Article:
Until the arrival of the Spanish, the Apaches and the Pueblos had enjoyed a mercantile relationship: Pueblos traded their agricultural products and pottery to the Apaches in exchange for buffalo robes and dried meat.
Some Pueblos , fearing Apache raiders, re-established their Spanish ties.
One such tribe, the Pueblo Indians, gave the weary explorers shelter and food.
Those ancient peoples are now believed to have become the Papago, Pima, and Pueblo peoples of the contemporary Southwest.
Not all Brotherhoods employ such techniques, but some do in the smaller pueblos where the communities are more close-knit and it is more difficult to keep secrets.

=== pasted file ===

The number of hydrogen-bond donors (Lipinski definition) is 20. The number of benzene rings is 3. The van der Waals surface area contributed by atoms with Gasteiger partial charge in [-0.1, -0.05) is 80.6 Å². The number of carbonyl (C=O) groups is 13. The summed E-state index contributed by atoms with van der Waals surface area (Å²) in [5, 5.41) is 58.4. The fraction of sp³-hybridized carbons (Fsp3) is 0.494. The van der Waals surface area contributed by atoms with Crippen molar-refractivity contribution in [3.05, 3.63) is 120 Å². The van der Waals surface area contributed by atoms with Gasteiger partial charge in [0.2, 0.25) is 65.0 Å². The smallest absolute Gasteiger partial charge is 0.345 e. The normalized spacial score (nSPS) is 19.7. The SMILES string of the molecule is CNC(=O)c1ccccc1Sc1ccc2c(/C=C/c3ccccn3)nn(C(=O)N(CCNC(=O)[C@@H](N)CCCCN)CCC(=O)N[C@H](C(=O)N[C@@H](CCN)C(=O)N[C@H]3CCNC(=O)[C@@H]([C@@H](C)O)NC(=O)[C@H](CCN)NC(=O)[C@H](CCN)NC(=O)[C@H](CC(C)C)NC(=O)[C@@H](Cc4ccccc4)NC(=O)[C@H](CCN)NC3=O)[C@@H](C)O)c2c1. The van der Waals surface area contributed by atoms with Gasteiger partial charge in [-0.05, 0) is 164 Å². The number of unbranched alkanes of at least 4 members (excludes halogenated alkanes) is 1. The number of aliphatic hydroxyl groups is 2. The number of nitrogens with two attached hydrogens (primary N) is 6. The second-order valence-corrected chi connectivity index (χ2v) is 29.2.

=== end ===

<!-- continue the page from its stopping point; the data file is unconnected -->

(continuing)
Some pueblos are thronged with tourists at special ceremonies, but others remain closed to the public or prohibit filming and photography so as to forestall commercialism and disrespect.
‘Inferiority’ is established partly by constructing Pueblo culture as timeless (and so quite unlike the progressive West).
the Pueblo people
These are things that most Pueblos traditionally keep secret, despite the prying of anthropologists and the occasional indiscretion of informants and writers.
Religious beliefs are deeply interwoven in many aspects of Pueblo culture, including farming, storytelling, dances, art, architecture, and other everyday activities.